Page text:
Rugby league stakeholders from across the Queensland Outback met in Charleville recently to strategise the game's future in arguably one of the state's biggest heartlands.
Hosted by Queensland Rugby League, the forum allowed club volunteers to share their feedback on current and future challenges for both their clubs and the region with QRL and NRL staff.
It also provided a networking opportunity to collaborate and share ideas on the best practice for each club, with many exchanging knowledge and experiences to help one another advance.
Overall, 32 delegates attended the forum on November 10, representing clubs in Longreach, Barcaldine, Blackall, Augathella, Charleville, St George, Wandoan; plus, members from the Western Downs, Central West and Western Leagues.
QRL Regional General Manager Glenn Ottaway spearheaded the discussion after collating the results of a recent survey gauging feedback on the issues affecting the game in the Outback.
"What we found was that most clubs are really-well supported, both culturally and financially, which typifies the love for the game in the West," Ottaway said.
"In saying that, a lot of clubs are struggling to recruit and retain new players and volunteers, making it hard for clubs on game days.
"In 2019, we hope to provide further education and development to clubs in the west, ensuring the game continues to prosper on and off the field."
Drought can't suppress rural spirit
Outback QRL Operations Manager Peter Rafter said he thought the forum was a worthwhile event, with positive discussions had between a good number of attendees.
"I thought the forum was a success as we had a good number of representatives from across the Outback areas participate and pass on information to other club," Rafter said.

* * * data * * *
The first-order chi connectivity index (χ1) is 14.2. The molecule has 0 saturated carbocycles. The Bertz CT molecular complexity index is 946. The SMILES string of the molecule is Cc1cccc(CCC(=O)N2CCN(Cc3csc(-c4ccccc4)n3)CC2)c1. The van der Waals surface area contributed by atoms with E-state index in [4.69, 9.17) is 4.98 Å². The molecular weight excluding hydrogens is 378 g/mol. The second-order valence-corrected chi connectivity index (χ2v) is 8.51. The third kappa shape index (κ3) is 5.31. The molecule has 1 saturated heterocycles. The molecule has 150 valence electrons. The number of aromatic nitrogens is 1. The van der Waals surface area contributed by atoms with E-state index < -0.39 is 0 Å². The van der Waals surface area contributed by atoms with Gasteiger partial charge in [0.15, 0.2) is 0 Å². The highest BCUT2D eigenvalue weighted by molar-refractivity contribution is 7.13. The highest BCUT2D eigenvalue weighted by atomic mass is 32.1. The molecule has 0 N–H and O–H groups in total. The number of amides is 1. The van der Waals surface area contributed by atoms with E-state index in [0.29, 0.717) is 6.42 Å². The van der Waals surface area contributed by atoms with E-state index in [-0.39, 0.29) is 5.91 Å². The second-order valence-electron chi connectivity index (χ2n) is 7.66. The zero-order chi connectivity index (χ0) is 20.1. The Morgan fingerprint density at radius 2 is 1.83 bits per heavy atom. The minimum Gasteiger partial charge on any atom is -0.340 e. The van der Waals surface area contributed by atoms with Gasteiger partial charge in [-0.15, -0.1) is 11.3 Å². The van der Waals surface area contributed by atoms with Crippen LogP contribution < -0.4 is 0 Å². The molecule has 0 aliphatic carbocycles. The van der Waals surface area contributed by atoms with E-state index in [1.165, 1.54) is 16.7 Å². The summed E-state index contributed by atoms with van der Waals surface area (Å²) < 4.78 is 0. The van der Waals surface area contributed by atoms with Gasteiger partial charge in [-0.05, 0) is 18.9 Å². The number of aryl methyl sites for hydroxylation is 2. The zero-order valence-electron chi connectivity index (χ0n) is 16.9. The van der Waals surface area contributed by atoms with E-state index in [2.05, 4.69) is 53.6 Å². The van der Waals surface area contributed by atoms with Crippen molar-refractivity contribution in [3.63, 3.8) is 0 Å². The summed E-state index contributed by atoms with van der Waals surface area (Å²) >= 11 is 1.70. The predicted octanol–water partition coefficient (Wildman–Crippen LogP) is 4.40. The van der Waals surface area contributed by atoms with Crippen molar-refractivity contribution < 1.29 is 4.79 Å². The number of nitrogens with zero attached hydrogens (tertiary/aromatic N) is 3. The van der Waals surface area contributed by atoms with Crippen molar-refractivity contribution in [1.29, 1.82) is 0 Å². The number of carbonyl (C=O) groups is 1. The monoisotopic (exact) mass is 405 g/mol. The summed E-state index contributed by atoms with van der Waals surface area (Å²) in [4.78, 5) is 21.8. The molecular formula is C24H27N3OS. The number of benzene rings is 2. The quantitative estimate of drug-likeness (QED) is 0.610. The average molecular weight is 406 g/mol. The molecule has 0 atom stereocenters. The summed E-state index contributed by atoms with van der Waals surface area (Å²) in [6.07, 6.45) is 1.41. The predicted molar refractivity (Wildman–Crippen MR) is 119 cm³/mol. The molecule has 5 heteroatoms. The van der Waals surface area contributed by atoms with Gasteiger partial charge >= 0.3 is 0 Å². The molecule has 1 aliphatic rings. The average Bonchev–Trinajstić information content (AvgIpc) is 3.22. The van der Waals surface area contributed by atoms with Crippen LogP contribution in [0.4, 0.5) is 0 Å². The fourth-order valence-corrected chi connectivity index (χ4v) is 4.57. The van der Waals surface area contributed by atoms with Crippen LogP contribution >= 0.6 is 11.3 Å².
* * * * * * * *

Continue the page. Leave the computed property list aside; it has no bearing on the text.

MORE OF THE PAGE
"All discussions were positive, and I hope everyone walked away feeling the future of rugby league in the Outback is looking healthy and in good hands."
As the Outback continues to battle the crippling drought, a refreshing sign of growth has been the massive 38% increase in junior participation over the past three seasons.
This growth in player numbers has been particularly centred in the Charleville, St George and Roma areas and can be directly attributed to the continued support by the 'Maroon Nomad' driven by Rafter.
Other factors helping to drive up this growth is the annual Adrian Vowles Cup, which was organised to give Under 14 kids in outback areas more footy.
Originally co-ordinated by Vowles with the assistance of Shaun Radnedge and Grant Bignell – all who grew up together in Charleville - next season they are anticipating a further 25% growth with more Under 14 and Under 16 teams expected to take part in the sixth-instalment early next year.
While there has been an overall decline in seniors participants (-11%); it is hoped the strategies discussed at the Outback forum will help with these numbers.
Outback Forum 2018 'By the Numbers':
• 71% were concerned about the future of rugby league in their town
• Over 50% struggled to keep kids in town and get players to participate in away games
• Only 40% of clubs struggled to attract players
• 67% of clubs struggled to attract volunteers
• 71% of clubs believed they had a great club culture